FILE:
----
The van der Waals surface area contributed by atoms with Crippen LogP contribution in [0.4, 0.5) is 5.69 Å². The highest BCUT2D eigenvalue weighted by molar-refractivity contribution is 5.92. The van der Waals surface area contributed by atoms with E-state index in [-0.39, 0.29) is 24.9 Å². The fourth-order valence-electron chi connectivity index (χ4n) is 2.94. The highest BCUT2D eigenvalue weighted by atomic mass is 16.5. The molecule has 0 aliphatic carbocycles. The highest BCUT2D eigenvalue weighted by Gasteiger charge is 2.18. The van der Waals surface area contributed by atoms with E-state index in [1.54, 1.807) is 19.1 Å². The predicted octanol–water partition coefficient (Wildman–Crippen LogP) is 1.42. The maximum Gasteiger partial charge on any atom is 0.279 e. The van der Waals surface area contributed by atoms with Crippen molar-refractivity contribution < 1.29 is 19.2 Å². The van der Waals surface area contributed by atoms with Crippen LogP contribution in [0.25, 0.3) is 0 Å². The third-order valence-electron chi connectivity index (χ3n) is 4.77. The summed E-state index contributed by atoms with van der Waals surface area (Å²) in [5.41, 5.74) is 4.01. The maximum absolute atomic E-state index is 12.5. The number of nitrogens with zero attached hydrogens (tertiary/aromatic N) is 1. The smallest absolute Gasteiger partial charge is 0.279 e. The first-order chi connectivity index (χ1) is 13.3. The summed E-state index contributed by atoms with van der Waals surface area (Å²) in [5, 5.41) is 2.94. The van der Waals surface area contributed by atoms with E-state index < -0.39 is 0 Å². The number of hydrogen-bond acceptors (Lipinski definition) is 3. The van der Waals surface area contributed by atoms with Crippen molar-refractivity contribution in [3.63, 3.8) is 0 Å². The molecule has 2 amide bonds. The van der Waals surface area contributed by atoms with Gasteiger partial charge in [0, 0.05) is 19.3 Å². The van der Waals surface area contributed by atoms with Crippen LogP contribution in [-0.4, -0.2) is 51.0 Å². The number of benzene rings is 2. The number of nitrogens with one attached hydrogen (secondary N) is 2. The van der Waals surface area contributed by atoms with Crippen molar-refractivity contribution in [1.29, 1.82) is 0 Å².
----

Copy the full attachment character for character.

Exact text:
The van der Waals surface area contributed by atoms with Crippen LogP contribution in [0.4, 0.5) is 5.69 Å². The highest BCUT2D eigenvalue weighted by molar-refractivity contribution is 5.92. The van der Waals surface area contributed by atoms with E-state index in [-0.39, 0.29) is 24.9 Å². The fourth-order valence-electron chi connectivity index (χ4n) is 2.94. The highest BCUT2D eigenvalue weighted by atomic mass is 16.5. The molecule has 0 aliphatic carbocycles. The highest BCUT2D eigenvalue weighted by Gasteiger charge is 2.18. The van der Waals surface area contributed by atoms with E-state index in [1.54, 1.807) is 19.1 Å². The predicted octanol–water partition coefficient (Wildman–Crippen LogP) is 1.42. The maximum Gasteiger partial charge on any atom is 0.279 e. The van der Waals surface area contributed by atoms with Crippen molar-refractivity contribution < 1.29 is 19.2 Å². The van der Waals surface area contributed by atoms with Crippen LogP contribution in [0.25, 0.3) is 0 Å². The third-order valence-electron chi connectivity index (χ3n) is 4.77. The summed E-state index contributed by atoms with van der Waals surface area (Å²) in [5.41, 5.74) is 4.01. The maximum absolute atomic E-state index is 12.5. The number of nitrogens with zero attached hydrogens (tertiary/aromatic N) is 1. The smallest absolute Gasteiger partial charge is 0.279 e. The first-order chi connectivity index (χ1) is 13.3. The summed E-state index contributed by atoms with van der Waals surface area (Å²) in [5, 5.41) is 2.94. The van der Waals surface area contributed by atoms with E-state index < -0.39 is 0 Å². The number of hydrogen-bond acceptors (Lipinski definition) is 3. The van der Waals surface area contributed by atoms with Crippen molar-refractivity contribution in [3.63, 3.8) is 0 Å². The molecule has 2 amide bonds. The van der Waals surface area contributed by atoms with Gasteiger partial charge in [0, 0.05) is 19.3 Å². The van der Waals surface area contributed by atoms with Crippen LogP contribution in [-0.4, -0.2) is 51.0 Å². The number of benzene rings is 2. The number of nitrogens with one attached hydrogen (secondary N) is 2. The van der Waals surface area contributed by atoms with Crippen molar-refractivity contribution in [1.29, 1.82) is 0 Å².